This month our prayers are going to focus on everyday things. Christmas unplugged is about discovering God in the ordinary. Let’s stop putting glitter and tinsel round the expectation it doesn’t need it. Let the meaning be. Let the meaning speak for itself.
So we’ll pray prayers as travellers through time, seeking to understand eternal ideas. What kind of prayers did the shepherds pray? What kind of prayers did Mary pray? And what about Zachariah—an old man struck dumb before God?
We’ll pray prayers like step-fathers and -mothers who have children who are closer to God than we think. Take time this year to consider the ever growing number of adults who find themselves loving another’s child like their very own. The role of step-parent is often at the sharp end of a joke, yet there are any people who live in blended families and have found their role and their relationship with a step child to be good and wholesome. Joseph is an example of such a man.
We’ll pray prayers like Mary’s: full of joy and sorrow exploring what it means to be human and holy and full of self doubt. Many of us need to put ourselves in the role of a woman misunderstood and perhaps mocked a little because of her sincere belief. God does and can put us in very stressful and demanding situations. Mary replied “let it be to your servant as you wish”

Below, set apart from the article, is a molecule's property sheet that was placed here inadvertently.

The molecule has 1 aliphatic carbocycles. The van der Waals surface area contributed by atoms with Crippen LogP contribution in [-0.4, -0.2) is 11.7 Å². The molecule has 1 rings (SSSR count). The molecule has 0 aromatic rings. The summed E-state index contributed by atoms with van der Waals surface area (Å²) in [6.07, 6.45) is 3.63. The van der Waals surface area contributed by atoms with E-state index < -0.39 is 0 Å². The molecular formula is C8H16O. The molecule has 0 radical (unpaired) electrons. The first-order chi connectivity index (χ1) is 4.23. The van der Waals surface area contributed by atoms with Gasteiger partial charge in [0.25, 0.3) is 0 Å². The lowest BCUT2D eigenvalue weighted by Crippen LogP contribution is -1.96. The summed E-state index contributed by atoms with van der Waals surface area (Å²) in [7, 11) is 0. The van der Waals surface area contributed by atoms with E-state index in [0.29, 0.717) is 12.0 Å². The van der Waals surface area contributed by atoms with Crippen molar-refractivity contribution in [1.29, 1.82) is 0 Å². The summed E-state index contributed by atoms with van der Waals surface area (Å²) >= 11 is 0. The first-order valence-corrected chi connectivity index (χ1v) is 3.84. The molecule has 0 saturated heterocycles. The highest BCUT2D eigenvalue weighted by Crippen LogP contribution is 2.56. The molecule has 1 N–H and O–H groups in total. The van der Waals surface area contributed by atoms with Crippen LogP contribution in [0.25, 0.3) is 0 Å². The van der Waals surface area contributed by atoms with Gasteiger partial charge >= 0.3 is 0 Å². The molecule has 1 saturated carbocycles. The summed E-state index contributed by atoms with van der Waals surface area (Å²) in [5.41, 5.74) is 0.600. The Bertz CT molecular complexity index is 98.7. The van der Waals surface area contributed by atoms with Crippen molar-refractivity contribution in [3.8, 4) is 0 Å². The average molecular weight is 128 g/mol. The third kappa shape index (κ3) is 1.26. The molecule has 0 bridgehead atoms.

We’ll pray prayers like workers discovering God in the middle of the nightshift. This year the shepherds’ prayers will be read after Christmas. We hope that you will be able to make significant connections between these prayers and the passages of Scripture that we have chosen.
There’s also a great Nativity story to listen to, written and narrated by Alec Shuttleworth. It’s called “The Nativity Picture”